The Last Black Man in San Francisco

Review by Elena Lazic @elazic

Directed by

Joe Talbot

Starring

Jimmie Fails Jonathan Majors Rob Morgan

Anticipation.

A stylish and incisive study of gentrification in San Francisco sounds fascinating.

Enjoyment.

A thrilling but sometimes confusing experience.

In Retrospect.

Ultimately a little too indulgent for its own good.

Bay Area native Jimmie Fails stars in this sentimental semi-autobiographical drama from director Joe Talbot.

Based on the real life experiences of San Francisco native Jimmie Fails – who plays a version of himself in the film – Joe Talbot’s Sundance sensation, The Last Black Man in San Francisco, constantly walks a thin and wobbly line between reality and fiction, the literal and the symbolic, the obvious and the subtle. Every day, Fails rides his skateboard across town and goes to take care of a house that isn’t his own and which he isn’t supposed to have any access to.

Though it is currently occupied by a white couple, Fails claims that it was originally built from scratch by his grandfather, “the first black man in San Francisco”. As spiralling gentrification pushes the black community further away from the centre of the city and erases traces of its history, Fails clings to this house. He dedicates his young life to returning this family heirloom to who he believes are its rightful owners.

The gorgeous home therefore becomes a symbol of resistance against the economic disenfranchisement of black people in San Francisco, and it also becomes an example of the shifting cultural sands. This balance between what the house is (literally) and what it means (politically, culturally, economically) is already enough to give the viewer full-blown vertigo. But the film fully leans into this strategy, adopting a visual style which, in the same way, juxtaposes extremely stylised and colourful shots, with stark realism.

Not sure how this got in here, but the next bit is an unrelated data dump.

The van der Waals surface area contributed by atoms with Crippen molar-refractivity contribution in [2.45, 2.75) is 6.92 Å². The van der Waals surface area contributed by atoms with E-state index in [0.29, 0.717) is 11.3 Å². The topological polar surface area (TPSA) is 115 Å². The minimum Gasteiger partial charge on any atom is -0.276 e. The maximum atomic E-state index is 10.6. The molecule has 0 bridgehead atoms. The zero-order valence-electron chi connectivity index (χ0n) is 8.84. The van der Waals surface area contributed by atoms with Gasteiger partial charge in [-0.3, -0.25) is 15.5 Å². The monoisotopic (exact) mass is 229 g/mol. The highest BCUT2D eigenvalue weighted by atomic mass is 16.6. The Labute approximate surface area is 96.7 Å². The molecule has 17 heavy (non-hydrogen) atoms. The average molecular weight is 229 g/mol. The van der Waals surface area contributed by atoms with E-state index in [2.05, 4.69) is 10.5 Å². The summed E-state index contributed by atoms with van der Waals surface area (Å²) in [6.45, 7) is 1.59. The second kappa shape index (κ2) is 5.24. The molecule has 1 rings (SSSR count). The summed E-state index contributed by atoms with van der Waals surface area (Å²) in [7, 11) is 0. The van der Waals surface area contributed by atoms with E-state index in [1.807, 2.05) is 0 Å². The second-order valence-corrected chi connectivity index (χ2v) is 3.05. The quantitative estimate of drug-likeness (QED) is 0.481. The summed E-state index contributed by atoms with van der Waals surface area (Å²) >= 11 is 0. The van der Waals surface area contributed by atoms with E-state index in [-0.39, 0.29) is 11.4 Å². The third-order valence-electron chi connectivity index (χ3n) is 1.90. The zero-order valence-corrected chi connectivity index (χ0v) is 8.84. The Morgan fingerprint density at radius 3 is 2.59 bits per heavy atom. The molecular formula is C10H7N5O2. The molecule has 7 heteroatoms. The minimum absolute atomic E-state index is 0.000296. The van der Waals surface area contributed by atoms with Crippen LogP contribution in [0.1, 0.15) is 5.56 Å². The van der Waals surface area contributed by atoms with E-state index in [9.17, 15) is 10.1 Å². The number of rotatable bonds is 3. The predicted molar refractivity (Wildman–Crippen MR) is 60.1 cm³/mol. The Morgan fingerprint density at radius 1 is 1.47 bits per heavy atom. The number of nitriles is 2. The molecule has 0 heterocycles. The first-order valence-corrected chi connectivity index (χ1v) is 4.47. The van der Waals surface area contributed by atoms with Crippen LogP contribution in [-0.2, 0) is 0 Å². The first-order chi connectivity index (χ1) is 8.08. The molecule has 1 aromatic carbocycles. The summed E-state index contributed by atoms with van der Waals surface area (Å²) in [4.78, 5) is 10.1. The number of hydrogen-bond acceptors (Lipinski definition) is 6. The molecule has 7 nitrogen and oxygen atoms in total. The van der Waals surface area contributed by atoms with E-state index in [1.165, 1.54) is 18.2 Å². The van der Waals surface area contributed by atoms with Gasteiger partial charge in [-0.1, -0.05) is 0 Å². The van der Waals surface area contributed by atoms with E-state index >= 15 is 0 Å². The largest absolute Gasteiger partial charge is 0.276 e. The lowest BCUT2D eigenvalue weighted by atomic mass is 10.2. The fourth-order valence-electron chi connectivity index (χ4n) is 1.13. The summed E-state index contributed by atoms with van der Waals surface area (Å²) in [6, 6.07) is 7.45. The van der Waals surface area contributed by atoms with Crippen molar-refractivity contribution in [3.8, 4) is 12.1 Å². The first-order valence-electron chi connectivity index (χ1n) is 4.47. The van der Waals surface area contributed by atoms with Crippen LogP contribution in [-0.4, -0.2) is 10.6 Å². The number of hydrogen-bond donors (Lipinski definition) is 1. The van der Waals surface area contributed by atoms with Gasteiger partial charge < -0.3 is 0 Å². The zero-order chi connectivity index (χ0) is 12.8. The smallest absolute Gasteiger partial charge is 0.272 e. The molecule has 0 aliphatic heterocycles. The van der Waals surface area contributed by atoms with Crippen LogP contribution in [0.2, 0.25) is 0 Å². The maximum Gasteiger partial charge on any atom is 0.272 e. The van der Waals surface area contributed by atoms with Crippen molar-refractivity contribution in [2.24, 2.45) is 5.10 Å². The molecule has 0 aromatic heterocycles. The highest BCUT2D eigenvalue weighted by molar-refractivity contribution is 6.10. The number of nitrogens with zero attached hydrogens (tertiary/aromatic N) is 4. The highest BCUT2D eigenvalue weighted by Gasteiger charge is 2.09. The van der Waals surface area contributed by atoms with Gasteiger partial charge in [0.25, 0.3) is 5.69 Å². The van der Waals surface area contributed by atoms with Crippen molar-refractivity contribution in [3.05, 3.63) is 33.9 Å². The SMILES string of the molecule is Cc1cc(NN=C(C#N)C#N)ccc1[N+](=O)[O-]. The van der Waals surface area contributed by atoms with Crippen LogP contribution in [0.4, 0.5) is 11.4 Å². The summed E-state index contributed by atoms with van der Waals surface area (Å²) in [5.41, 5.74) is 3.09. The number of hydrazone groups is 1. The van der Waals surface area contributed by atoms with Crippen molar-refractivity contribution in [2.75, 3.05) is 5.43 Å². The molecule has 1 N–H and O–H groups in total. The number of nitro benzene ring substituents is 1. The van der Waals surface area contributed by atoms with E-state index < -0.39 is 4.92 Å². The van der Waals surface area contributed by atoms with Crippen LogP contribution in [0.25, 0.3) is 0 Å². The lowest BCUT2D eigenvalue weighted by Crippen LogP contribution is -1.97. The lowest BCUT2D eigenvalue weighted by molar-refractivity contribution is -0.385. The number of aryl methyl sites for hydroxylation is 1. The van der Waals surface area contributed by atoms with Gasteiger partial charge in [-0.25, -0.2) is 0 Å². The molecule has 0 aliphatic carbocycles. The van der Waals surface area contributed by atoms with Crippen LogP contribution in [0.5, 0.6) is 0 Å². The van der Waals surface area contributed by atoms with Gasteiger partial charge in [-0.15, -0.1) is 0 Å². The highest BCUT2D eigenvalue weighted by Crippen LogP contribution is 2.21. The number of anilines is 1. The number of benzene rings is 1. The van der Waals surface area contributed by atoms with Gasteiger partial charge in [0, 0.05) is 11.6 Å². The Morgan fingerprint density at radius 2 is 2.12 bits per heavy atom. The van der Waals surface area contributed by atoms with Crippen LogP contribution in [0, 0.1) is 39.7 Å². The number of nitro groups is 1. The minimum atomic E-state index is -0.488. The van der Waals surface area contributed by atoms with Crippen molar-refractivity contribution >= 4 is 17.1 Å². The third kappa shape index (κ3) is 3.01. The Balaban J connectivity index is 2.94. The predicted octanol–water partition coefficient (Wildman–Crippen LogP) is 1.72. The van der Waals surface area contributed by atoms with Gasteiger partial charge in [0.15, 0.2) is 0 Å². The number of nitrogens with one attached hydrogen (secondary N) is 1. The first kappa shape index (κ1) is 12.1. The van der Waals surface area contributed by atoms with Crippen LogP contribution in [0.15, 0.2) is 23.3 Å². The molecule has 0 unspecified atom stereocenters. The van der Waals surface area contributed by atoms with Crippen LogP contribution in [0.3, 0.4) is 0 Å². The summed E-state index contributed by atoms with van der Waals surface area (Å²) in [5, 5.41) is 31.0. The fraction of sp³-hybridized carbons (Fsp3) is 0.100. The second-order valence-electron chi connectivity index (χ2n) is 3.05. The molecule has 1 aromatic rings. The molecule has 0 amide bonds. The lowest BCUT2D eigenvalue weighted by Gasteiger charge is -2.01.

Even when focused on a small group of young men who every day stand on the same sidewalk talking the same trash to one another, the scene is staged like a piece of theatre, with each character carefully positioned across the frame, in a composition to rival those of the great Renaissance painters. Most of these stylistic flourishes come from the eye of Montgomery Allen (Jonathan Majors), Fails’ eccentric best friend. Always on the lookout for inspiration, he directly integrates the people he encounters into the plays writes – to him, they are people just as much as they are symbols and characters.

This interplay between an almost documentary authenticity and obviously sculpted political allegorical, then between fiction and reality, imbue the film with an odd intensity. The experience of watching the film is no less than dizzying, and its rapid pace, maintained almost without interruption throughout, can at times be a little exhausting. But the real weakness of the film lies in the way it often heavily relies on the righteousness of its argument to pull on our heart-strings. Especially later on in the story, big emotional moments come across as unnecessary and disappointing shortcuts, in a work which, up until then, appeared to promise something more complex and nuanced.

These shortcomings also reflect badly on the rest of the film: could it be this was just a great story, told with a visual style that suggested more than it could actually deliver? The climax, which should not be spoiled here, has many implications for the various themes addressed by the film – gentrification and black identity chief among them – but these appear sidelined in favour of a more obvious and sentimental sign-off.

Published 23 Oct 2019

Tags: Joe Talbot

Anticipation.

A stylish and incisive study of gentrification in San Francisco sounds fascinating.

Enjoyment.

A thrilling but sometimes confusing experience.

In Retrospect.

Ultimately a little too indulgent for its own good.

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